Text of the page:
With all due respect to Professor Glenn Reynolds – who may have done more than any single person to launch this blog, a third of a lifetime ago – I was observing that three of the biggest killers of the Covid plague, density, transit, bureaucracy and censorship, well over a month back.
But they all deserve repeating.
The coronavirus has been much more deadly in places like New York City or Boston than in rural settings. As demographer Joel Kotkin notes, Los Angeles has done much better than other big cities, because it’s less dense. “L.A.’s sprawling, multi-polar urban form, by its nature, results in far less ‘exposure density’ to the contagion than more densely packed urban areas, particularly those where large, crowded workplaces are common and workers are mass-transit-dependent…
Kotkin mentions mass transit, and an MIT study found that NYC subways were a ”major disseminator” of the coronavirus in New York. This is unsurprising: New York City subways are crowded, poorly ventilated and filthy. The city is only just now starting to clean them every night. (A bit late.) Cars come with built-in social-distancing: With a car, you’re riding in a metal and glass bubble with filtered air. Subways and buses, not so much. Whether this virus sounds the ”death knell” for mass transit or not, people will be far more reluctant to ride packed vehicles in the future.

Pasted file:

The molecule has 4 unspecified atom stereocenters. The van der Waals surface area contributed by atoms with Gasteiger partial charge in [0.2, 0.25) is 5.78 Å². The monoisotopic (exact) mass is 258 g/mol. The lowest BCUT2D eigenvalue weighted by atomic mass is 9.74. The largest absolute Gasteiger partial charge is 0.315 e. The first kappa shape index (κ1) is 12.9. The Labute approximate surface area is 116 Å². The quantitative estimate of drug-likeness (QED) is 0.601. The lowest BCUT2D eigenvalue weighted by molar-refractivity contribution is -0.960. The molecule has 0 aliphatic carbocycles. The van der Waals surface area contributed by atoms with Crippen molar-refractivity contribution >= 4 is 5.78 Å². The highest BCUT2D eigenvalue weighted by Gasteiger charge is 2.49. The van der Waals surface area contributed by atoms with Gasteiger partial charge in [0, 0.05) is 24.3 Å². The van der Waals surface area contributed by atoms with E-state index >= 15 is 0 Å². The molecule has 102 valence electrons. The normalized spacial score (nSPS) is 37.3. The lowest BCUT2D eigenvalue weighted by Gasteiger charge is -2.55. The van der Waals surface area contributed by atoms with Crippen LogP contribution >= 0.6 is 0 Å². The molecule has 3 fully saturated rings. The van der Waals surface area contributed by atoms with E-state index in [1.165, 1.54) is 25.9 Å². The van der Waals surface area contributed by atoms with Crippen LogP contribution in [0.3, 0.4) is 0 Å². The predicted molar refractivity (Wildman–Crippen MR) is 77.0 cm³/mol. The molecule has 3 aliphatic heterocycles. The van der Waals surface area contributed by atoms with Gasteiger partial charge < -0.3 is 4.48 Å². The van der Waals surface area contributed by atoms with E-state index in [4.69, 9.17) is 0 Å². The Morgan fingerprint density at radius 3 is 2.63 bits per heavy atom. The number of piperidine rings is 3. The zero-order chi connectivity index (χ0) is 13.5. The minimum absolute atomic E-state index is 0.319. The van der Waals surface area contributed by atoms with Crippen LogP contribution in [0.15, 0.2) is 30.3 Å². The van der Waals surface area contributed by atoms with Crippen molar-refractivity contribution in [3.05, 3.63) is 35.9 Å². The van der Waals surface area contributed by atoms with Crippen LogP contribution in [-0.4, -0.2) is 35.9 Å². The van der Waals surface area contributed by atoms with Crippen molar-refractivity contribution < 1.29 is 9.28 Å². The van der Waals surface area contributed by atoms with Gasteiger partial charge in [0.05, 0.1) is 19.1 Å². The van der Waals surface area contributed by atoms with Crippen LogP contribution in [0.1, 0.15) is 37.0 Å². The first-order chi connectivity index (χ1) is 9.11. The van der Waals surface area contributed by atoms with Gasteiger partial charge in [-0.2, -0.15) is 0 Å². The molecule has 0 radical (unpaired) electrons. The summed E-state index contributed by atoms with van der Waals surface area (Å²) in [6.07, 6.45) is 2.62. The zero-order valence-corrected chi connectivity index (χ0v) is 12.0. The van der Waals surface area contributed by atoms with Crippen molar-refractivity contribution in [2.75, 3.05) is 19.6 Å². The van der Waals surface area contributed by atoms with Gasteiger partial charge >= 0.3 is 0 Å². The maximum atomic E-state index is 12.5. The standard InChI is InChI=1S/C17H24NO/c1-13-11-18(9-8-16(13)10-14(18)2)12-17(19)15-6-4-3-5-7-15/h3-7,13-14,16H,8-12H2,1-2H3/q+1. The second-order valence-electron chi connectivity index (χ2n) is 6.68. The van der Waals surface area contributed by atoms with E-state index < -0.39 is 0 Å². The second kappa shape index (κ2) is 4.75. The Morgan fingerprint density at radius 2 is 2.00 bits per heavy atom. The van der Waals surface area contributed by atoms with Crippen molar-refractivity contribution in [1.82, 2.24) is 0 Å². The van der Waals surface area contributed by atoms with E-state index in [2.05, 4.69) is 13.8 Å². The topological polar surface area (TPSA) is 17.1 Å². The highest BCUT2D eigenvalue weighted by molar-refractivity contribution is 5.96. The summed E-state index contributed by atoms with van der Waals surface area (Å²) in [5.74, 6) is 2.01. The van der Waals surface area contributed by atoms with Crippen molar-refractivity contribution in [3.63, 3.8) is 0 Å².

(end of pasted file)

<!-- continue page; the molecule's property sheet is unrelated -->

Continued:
Minnesota’s favorite, Bureaucracy:
Early on, the Centers for Disease Control and Prevention declared COVID-19 a public health emergency, which raised the bar for testing requirements. As a result, hospitals and universities faced significant barriers to getting alternative tests approved by the Food and Drug Administration.
The Chinese government censored reports of the Wuhan coronavirus outbreak, punished doctors who talked about it and lied to the world for weeks — while allowing flights from the infected area to carry people from Wuhan all over the world. Now some authoritarian types are claiming that the spread of virus misinformation on social media offers a new justification for censorship of ordinary people.
And let’s not forget perhaps the most insidious form of censorship of all – the notion that “science” is is an orthodox canon of knowledge bestowed upon the proles by high priests of knowledge, more like the medieval Catholic Church than a framework for relentless questioning and skepticism. That – and the media and social media establishment’s efforts to stymie dissent – could wind up being the biggest killers of people and destroyers of freedom of all.